Tuesday, May 11, 2010

Environmental Cancer Data – What does it mean?

The New York State Health Department has gone out of its way to toss in as many caveats to the new Environmental Facilities and Cancer Mapping website as they can.  I understand and appreciate the need to explain to the public that just because cancer clusters cluster around various facilities, it does not mean that the facilities caused cancers. 

But, this is a start in trying to figure out the relationship between all that ‘stuff’ we are discharging into our land, air, and water—and the rise of cancer.  Much of the stuff we are discharging into our environment is known to be cancer-causing but what exactly happens to a substance once it leaves the vats in the lab and radiates out into the environment is often too complicated to ever understand without long-term and thorough research.  But, we should be on that. 

We should stop assuming that because it is difficult to discover a causal relationship between a particular manmade chemical and a particular cancer (in say, rats) that it is impossible or we shouldn’t be investigating.  We need to know what is happening in our environment. I applaud the New York State Health Department for coming out with the Environmental Facilities and Cancer Mapping and appreciate it’s a start in discovering the relationship between our environment and cancer—not the end.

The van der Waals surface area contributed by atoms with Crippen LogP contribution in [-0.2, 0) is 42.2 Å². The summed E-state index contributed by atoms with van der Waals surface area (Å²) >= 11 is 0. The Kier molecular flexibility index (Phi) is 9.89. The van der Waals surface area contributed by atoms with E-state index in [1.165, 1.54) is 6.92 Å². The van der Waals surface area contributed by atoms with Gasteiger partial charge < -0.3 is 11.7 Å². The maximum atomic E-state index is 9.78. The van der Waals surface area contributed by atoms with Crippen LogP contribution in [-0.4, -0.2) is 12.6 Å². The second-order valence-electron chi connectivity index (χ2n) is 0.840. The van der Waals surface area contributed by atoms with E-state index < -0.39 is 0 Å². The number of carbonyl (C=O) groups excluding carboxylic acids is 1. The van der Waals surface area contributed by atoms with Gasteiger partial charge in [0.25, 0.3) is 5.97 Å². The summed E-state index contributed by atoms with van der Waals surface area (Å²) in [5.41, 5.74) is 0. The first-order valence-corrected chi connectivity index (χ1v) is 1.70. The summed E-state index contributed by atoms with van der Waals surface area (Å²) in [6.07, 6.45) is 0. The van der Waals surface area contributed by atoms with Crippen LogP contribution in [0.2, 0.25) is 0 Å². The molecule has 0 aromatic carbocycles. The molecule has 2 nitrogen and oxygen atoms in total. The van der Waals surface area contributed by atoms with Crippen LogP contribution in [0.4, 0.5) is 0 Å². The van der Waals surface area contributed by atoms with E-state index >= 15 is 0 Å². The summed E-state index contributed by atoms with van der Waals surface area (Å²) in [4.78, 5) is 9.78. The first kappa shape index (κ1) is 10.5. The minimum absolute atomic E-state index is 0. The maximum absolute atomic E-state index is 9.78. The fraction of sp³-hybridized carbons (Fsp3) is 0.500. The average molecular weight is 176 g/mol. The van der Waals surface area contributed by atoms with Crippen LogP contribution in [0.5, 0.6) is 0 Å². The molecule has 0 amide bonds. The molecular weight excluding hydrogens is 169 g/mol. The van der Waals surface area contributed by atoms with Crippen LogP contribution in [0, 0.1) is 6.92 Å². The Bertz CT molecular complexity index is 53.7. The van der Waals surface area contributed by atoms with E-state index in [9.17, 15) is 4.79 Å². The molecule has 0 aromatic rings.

Environmental Facilities and Cancer Mapping "The New York State Environmental Facilities and Cancer Mapping project is designed to answer questions many New Yorkers have about cancer and environmental facilities in their communities. It provides an interactive map which shows the numbers and types of cancer within small geographic areas. It also shows the locations of environmental facilities within the same geographic areas. This project also provides information on cancer, its possible causes, and how to interpret cancer data."

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